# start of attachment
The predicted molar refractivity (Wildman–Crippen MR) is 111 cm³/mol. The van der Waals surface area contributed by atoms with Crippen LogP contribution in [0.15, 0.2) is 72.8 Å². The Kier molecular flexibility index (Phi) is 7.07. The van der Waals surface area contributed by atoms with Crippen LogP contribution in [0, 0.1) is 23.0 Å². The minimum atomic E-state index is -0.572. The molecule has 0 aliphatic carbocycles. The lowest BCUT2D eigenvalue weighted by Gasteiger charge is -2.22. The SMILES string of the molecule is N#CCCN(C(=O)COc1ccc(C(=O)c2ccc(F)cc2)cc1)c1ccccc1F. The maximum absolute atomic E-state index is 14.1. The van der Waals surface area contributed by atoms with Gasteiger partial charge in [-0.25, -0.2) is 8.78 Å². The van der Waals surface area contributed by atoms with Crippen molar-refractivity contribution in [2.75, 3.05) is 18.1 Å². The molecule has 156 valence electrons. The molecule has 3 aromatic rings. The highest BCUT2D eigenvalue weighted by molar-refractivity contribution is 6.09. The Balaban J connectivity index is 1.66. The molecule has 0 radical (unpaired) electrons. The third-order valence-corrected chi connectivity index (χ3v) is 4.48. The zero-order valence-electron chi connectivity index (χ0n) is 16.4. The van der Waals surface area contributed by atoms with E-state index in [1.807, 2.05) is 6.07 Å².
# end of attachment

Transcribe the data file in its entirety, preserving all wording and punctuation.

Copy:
The predicted molar refractivity (Wildman–Crippen MR) is 111 cm³/mol. The van der Waals surface area contributed by atoms with Crippen LogP contribution in [0.15, 0.2) is 72.8 Å². The Kier molecular flexibility index (Phi) is 7.07. The van der Waals surface area contributed by atoms with Crippen LogP contribution in [0, 0.1) is 23.0 Å². The minimum atomic E-state index is -0.572. The molecule has 0 aliphatic carbocycles. The lowest BCUT2D eigenvalue weighted by Gasteiger charge is -2.22. The SMILES string of the molecule is N#CCCN(C(=O)COc1ccc(C(=O)c2ccc(F)cc2)cc1)c1ccccc1F. The maximum absolute atomic E-state index is 14.1. The van der Waals surface area contributed by atoms with Gasteiger partial charge in [-0.25, -0.2) is 8.78 Å². The van der Waals surface area contributed by atoms with Crippen molar-refractivity contribution in [2.75, 3.05) is 18.1 Å². The molecule has 156 valence electrons. The molecule has 3 aromatic rings. The highest BCUT2D eigenvalue weighted by molar-refractivity contribution is 6.09. The Balaban J connectivity index is 1.66. The molecule has 0 radical (unpaired) electrons. The third-order valence-corrected chi connectivity index (χ3v) is 4.48. The zero-order valence-electron chi connectivity index (χ0n) is 16.4. The van der Waals surface area contributed by atoms with E-state index in [1.807, 2.05) is 6.07 Å².